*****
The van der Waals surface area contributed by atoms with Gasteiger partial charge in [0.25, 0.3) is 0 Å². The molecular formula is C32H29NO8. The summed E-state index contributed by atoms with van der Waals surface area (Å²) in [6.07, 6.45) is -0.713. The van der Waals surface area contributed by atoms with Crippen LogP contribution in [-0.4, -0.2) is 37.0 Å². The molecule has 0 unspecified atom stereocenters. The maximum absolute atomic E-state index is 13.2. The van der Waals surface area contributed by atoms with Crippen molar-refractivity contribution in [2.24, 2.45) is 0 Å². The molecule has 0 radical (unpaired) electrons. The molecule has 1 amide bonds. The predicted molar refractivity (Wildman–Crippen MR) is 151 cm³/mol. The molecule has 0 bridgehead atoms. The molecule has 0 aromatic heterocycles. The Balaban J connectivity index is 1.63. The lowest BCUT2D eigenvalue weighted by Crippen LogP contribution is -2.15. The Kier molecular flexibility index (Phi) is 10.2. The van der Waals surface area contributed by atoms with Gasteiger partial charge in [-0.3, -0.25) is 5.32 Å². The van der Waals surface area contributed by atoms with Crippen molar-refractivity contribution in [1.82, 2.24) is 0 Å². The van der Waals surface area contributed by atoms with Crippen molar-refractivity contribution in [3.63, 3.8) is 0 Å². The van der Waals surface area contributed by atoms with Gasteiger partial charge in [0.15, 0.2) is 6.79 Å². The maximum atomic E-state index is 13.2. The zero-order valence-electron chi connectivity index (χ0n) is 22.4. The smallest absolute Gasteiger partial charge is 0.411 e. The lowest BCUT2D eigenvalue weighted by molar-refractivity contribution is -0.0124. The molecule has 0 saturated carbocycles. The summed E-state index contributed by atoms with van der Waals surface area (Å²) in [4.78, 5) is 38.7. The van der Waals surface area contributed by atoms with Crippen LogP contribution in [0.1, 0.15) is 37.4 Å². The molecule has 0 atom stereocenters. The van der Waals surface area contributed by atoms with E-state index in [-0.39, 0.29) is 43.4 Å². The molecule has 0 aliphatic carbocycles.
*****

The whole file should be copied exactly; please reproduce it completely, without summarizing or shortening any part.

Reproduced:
The van der Waals surface area contributed by atoms with Gasteiger partial charge in [0.25, 0.3) is 0 Å². The molecular formula is C32H29NO8. The summed E-state index contributed by atoms with van der Waals surface area (Å²) in [6.07, 6.45) is -0.713. The van der Waals surface area contributed by atoms with Crippen LogP contribution in [-0.4, -0.2) is 37.0 Å². The molecule has 0 unspecified atom stereocenters. The maximum absolute atomic E-state index is 13.2. The van der Waals surface area contributed by atoms with Crippen molar-refractivity contribution in [2.24, 2.45) is 0 Å². The molecule has 0 radical (unpaired) electrons. The molecule has 1 amide bonds. The predicted molar refractivity (Wildman–Crippen MR) is 151 cm³/mol. The molecule has 0 bridgehead atoms. The molecule has 0 aromatic heterocycles. The Balaban J connectivity index is 1.63. The lowest BCUT2D eigenvalue weighted by Crippen LogP contribution is -2.15. The Kier molecular flexibility index (Phi) is 10.2. The van der Waals surface area contributed by atoms with Gasteiger partial charge in [-0.3, -0.25) is 5.32 Å². The van der Waals surface area contributed by atoms with Crippen molar-refractivity contribution in [1.82, 2.24) is 0 Å². The van der Waals surface area contributed by atoms with Crippen molar-refractivity contribution in [3.63, 3.8) is 0 Å². The van der Waals surface area contributed by atoms with Gasteiger partial charge in [0.15, 0.2) is 6.79 Å². The maximum atomic E-state index is 13.2. The zero-order valence-electron chi connectivity index (χ0n) is 22.4. The smallest absolute Gasteiger partial charge is 0.411 e. The lowest BCUT2D eigenvalue weighted by molar-refractivity contribution is -0.0124. The molecule has 0 saturated carbocycles. The summed E-state index contributed by atoms with van der Waals surface area (Å²) in [4.78, 5) is 38.7. The van der Waals surface area contributed by atoms with Crippen LogP contribution in [0.1, 0.15) is 37.4 Å². The molecule has 0 atom stereocenters. The van der Waals surface area contributed by atoms with E-state index in [-0.39, 0.29) is 43.4 Å². The molecule has 0 aliphatic carbocycles.